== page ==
Ah, the literary short story, that enigmatic form. You probably either love ’em or hate ’em, but there’s no question they take a great deal of skill to master.
Publishing short stories in literary magazines lends us credibility and provides the validation boost some of us need to really call ourselves writers. But if you’ve ever set out to write a publishable short story with little-to-no experience, you’ve probably found this process easier said than done.
What makes a short story good or even great? What makes it publishable? What makes readers want to continue reading?
I’ve been writing and publishing short stories for about 12 years now. I also have five years’ experience as the managing editor of a literary journal and two semesters’ experience as a creative writing instructor for adults. From these different perspectives—writer, editor, teacher—I can say that when it comes to short stories, beauty’s sometimes in the eye of the beholder. Once, in my role as a lit mag editor, I felt strongly we should publish a story that some of the other fiction editors didn’t like. In the end we did publish the piece, and that writer went on to publish a collection of short fiction—including the piece in question—to national acclaim.
Sometimes it’s all about taste.
As readers we can’t always agree on what exactly makes a story great. However, as writers we can take steps to improve our odds of writing stories that gain the good opinion of many readers . . . including, perhaps, the lit mag editors waiting for our submissions to turn up in their inboxes.
The following insights or steps are those that have made the biggest difference to my writing:
1. Study short stories you admire.
I’m not suggesting you mimic other authors. Rather, critically read short stories you admire to immerse yourself in the elements of their writing until you internalize them. Read incredibly slowly. Pay attention to absolutely everything. The storyline, characters, voice, form, point of view, tense, figurative language . . . every last detail.
When I recently cleaned up some old files on my hard drive, I came across several stories I wrote very early on. They were attempts made before I’d spent enough time reading short stories critically in the way I’ve just described, and the tone and style compared to my more recent work is far less sophisticated. I see this process as similar to developing an ear for music and then learning to play songs by ear. Study the form and content, internalize the form and content, and you’ll naturally become a better writer and storyteller.
Once I started reading the types of short stories I wished I could write myself, it honestly didn’t take long to start producing publishable work. Alice Munro, Carol Shields, Nathan Englander, Stephanie Vaughn, Anne Enright: these are just some of the voices I continued to hear in my head, long after I’d put down their books.
But don’t stop just at reading; listening to stories read aloud by others is also incredibly helpful for developing your writerly ear. Short story podcasts and audiobooks are a great way to kill time while you do housework, drive or exercise. I suggest The New Yorker Fiction Podcast and The Writer’s Voice Podcast.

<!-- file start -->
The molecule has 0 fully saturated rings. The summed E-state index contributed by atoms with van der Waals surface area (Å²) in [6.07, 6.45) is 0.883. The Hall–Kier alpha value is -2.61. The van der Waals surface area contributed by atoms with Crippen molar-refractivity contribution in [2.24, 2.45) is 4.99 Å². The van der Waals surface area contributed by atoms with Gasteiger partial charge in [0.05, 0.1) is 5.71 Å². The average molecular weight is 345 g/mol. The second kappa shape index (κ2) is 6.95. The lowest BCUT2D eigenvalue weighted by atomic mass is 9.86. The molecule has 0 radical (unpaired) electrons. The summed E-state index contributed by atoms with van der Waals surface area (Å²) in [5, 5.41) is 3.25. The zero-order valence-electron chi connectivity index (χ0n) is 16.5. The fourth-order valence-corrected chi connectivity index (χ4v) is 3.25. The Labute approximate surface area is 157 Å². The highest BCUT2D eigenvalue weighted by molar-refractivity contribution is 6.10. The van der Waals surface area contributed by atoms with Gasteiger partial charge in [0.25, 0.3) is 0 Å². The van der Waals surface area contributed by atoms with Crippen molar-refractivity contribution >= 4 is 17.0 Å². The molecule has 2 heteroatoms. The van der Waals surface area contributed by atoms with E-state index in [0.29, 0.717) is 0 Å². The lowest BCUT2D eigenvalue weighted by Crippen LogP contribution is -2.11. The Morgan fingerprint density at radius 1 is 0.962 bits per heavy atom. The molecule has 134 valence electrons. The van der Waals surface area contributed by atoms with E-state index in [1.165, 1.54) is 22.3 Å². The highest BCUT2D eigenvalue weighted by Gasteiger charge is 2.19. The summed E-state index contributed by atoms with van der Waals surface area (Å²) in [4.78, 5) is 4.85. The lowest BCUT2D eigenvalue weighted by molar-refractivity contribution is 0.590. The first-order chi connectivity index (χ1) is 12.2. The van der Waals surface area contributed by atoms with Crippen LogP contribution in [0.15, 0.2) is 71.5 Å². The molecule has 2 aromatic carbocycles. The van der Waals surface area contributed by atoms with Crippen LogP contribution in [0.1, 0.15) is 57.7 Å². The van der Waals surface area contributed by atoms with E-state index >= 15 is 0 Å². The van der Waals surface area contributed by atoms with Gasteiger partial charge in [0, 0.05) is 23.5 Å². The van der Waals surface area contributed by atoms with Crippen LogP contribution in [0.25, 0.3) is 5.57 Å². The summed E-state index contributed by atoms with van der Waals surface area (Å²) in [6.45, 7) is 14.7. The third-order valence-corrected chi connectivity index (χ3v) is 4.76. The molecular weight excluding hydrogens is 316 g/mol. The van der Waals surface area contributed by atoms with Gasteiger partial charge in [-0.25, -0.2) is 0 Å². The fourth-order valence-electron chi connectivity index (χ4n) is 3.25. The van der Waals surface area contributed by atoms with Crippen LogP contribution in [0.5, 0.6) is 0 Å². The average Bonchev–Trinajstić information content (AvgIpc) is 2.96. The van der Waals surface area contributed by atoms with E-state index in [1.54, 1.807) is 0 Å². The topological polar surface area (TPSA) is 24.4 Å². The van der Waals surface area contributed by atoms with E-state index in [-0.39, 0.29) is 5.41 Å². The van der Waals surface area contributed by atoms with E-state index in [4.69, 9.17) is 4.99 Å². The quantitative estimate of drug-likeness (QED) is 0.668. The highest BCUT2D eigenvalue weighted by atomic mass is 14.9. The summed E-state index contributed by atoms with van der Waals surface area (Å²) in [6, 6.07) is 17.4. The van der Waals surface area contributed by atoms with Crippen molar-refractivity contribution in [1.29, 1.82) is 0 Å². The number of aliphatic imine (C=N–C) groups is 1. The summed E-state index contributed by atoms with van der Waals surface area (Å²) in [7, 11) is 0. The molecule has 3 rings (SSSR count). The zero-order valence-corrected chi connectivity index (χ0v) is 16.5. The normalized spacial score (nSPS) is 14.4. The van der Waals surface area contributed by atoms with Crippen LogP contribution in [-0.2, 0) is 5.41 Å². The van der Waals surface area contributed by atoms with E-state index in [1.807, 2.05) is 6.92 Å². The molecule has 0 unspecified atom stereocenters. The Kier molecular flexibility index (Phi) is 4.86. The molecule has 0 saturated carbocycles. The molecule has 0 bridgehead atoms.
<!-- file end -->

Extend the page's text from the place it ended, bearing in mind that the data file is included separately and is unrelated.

2. Get ready to do some serious pantsing.
Some will vehemently disagree with me, but I feel strongly you’ll be more successful writing a great literary short story if you “pants” your way through it (i.e., fly by the seat of your pants), rather than plan ahead. Writing a short story is much different to writing a novel, and though some people do pants their way through novels, they’re more likely to have at least a general outline before they really get into the meat of it. There’s more at stake with a novel; you’re dealing with hundreds of pages instead of a few thousand words. With a short story, you can afford to go off on tangents and develop your story more organically.
Try discovering your story through the very act of writing your story. You don’t need to know where you’re going or how you’ll get there; you just need to have a situation, a conflict, a feeling, a character, or some other starting point to work from. Then, sit down and freewrite. Don’t worry about what comes out. Just write. Eventually, you’ll find something worth exploring more. If you get stuck, try some writing prompts. You’ll write hundreds or thousands of words you’ll never use, but you’ll also write hundreds or thousands you will.
Keep your manuscript or a notebook at hand, so you can write immediately when the mood strikes. If I’m away from my computer and don’t have a pen and paper on me, I take notes in my phone’s note app and transcribe them later.
3. Experiment with everything.
Form, style, point of view, past/present tense—there are so many aspects of a short story you can experiment with (once you have enough draft material to work with), and this experimentation is often what elevates your story beyond “blah.”
Consider the effect of moving dialogue, individual sentences or whole paragraphs around within a scene. Sometimes deleting, adding, or moving a line can make an enormous difference to how it all lands. You have to trust your intuition here. Listen for it. If you’ve taken some time to work on point #1, you’ll know what I’m talking about.
Sometimes changing the point of view or tense of a short story affects its overall tone for the better. My most recent story out on submission started in the first-person present tense (e.g., “I walk down the street and look at the golden leaves falling on the sidewalk”). I started to experiment with parts of it in third-person present tense (“She walks down the street and looks at the golden leaves falling on the sidewalk”) before settling on third-person past tense (“She walked down the street and looked at the leaves falling on the sidewalk”). The story could have worked in another point of view or tense, but this one resulted in a subtle yet fitting change.